How do you determine that you are unhealthy?  Talk with others who love you and support you.  If they tell you that you are in an unhealthy situation and you are losing yourself, they are probably right.  If they say that you are changing and they are concerned, they probably have good reason.  Find a counselor and be honest.  Then find the way to health.

Third, you should be happy.  It is important to be happy.  I believe God wants His people to be happy.  I tell people all the time that I believe God wants marriage to be honored and the people in the marriage to be happy.  There are natural periods of unhappiness in any relationship.  Relationship happiness changes in mood and intensity.  But, generally, a relationship should bring happiness.

Unhappiness can lead to being unhealthy.  Most people don’t expect to be happy all the time.  Most people would like to be happy once in a while.  Some find that they are never happy in their relationship.  That’s the time to begin to ask health questions.  Examine the sources of your unhappiness.  Is it because your partner is cruel or distant?  Is it because you disagree on something?  If you find that you are regularly being manipulated or deceived or put down, you may become unhealthy.  Find someone to talk with.  Find a good counselor.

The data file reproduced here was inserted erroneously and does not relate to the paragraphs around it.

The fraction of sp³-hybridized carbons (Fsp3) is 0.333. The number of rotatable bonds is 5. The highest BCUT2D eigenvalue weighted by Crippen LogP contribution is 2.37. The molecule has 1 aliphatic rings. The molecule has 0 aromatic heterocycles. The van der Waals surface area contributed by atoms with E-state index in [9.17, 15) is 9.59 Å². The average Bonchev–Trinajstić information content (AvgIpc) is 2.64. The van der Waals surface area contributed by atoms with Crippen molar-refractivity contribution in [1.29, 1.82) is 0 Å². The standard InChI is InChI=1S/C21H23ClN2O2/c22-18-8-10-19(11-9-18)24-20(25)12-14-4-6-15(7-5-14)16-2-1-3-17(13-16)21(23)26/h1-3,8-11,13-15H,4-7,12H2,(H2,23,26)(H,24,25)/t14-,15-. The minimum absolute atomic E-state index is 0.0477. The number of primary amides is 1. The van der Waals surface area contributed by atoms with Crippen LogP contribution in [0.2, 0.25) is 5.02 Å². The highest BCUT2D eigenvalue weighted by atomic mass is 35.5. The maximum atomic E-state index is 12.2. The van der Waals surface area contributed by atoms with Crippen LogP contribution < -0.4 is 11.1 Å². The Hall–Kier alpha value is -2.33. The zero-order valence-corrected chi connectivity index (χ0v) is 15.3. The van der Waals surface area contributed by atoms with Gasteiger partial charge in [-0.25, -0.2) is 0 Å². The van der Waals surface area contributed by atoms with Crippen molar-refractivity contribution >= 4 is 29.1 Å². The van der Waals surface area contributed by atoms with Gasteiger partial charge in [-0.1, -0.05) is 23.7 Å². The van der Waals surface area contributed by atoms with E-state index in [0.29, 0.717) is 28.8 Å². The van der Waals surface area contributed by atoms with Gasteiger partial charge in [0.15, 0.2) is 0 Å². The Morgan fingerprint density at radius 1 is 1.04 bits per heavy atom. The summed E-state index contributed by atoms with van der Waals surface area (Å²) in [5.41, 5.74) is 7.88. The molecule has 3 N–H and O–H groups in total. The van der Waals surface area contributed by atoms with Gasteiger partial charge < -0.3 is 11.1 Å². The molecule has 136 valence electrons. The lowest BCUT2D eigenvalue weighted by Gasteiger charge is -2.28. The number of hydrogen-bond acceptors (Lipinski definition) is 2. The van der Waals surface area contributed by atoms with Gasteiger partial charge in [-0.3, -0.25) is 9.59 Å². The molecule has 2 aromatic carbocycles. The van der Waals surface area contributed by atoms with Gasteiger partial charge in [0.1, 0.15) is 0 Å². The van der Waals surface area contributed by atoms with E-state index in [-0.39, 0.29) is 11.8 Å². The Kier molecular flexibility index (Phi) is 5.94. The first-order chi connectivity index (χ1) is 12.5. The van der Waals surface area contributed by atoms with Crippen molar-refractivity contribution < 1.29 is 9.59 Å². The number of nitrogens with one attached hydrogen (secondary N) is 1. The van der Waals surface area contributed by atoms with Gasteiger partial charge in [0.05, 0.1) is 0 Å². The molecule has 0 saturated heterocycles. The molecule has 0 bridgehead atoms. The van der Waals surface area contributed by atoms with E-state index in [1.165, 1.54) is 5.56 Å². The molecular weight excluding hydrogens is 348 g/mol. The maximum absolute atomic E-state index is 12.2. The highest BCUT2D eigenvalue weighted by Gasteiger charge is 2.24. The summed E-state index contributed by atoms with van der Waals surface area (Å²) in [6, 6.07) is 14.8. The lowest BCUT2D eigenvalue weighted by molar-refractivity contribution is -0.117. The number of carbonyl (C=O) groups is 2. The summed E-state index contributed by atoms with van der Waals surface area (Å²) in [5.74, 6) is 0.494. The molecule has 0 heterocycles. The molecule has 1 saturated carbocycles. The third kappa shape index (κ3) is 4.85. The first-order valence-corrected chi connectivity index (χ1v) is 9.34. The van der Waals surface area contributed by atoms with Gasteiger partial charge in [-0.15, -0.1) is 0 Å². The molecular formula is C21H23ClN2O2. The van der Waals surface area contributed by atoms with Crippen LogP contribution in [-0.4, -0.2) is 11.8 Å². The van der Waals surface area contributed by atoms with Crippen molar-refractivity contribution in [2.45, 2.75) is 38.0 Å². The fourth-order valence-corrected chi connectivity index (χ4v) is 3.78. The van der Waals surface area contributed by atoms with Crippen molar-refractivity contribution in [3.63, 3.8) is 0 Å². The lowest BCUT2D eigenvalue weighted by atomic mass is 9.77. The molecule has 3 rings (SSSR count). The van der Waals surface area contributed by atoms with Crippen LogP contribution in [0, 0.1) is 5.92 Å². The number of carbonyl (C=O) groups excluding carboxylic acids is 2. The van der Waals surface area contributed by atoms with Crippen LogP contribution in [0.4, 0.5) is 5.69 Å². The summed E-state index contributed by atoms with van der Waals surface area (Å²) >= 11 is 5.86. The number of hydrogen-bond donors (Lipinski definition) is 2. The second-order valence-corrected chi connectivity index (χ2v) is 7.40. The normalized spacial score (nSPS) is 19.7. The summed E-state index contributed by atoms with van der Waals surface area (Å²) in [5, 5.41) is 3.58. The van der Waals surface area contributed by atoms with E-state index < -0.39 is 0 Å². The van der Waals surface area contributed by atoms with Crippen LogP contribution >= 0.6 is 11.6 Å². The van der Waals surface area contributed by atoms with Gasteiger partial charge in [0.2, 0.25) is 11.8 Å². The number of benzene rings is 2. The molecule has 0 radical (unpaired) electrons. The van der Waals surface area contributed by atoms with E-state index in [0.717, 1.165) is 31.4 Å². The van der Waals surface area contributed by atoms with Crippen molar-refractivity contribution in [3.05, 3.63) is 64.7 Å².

People from a variety of situations come to a blog like this.  Some are unhappy and are wondering what is going on in their marriage or family.  Some are unhealthy and are seeking answers.  Some are in unsafe situations and need support for making a serious change.  There is no simple “one size fits all” answer.  Some should stay.  Some can stay.  Some should leave.

Please don’t judge others.  You really do not know what they are going through.  I will do my best to keep comments that can hurt others out of our conversation, even though I hate doing it.  And I do pray for all of you.

 

17 Comments

Filed under Narcissism

17 responses to “What to do?

  1. I think that you should post the comment. I also think that this online community will have a variety of responses, all of which this individual will gain perspective by hearing.

    As a woman who has been through the divorce process, I can understand why Jesus hates divorce. Even if a narcissist is being divorced, it doesn’t mean that the victim’s life will improve. In my situation, my thirteen year marriage ended and then I made poor choices in dating partners, not from a place of rebellion, but because an upbringing with narcissistic abuse and a dysfunctional marriage left me with no “radar” and both my children and I experienced the danger of being temporarily at the mercy of 2 predatory individuals.

    It is a matter of principle for me not to share the private details of my marital breakdown because I feel that some things need to stay private for me to feel I have done my best to honor their father. But I asked for the separation because I was deeply embittered after years of feeling hurt and that promises had been broken. He then met someone else and asked for a divorce so he could marry her, leaving me as the primary caretaker of four children between the ages of 3 and 9.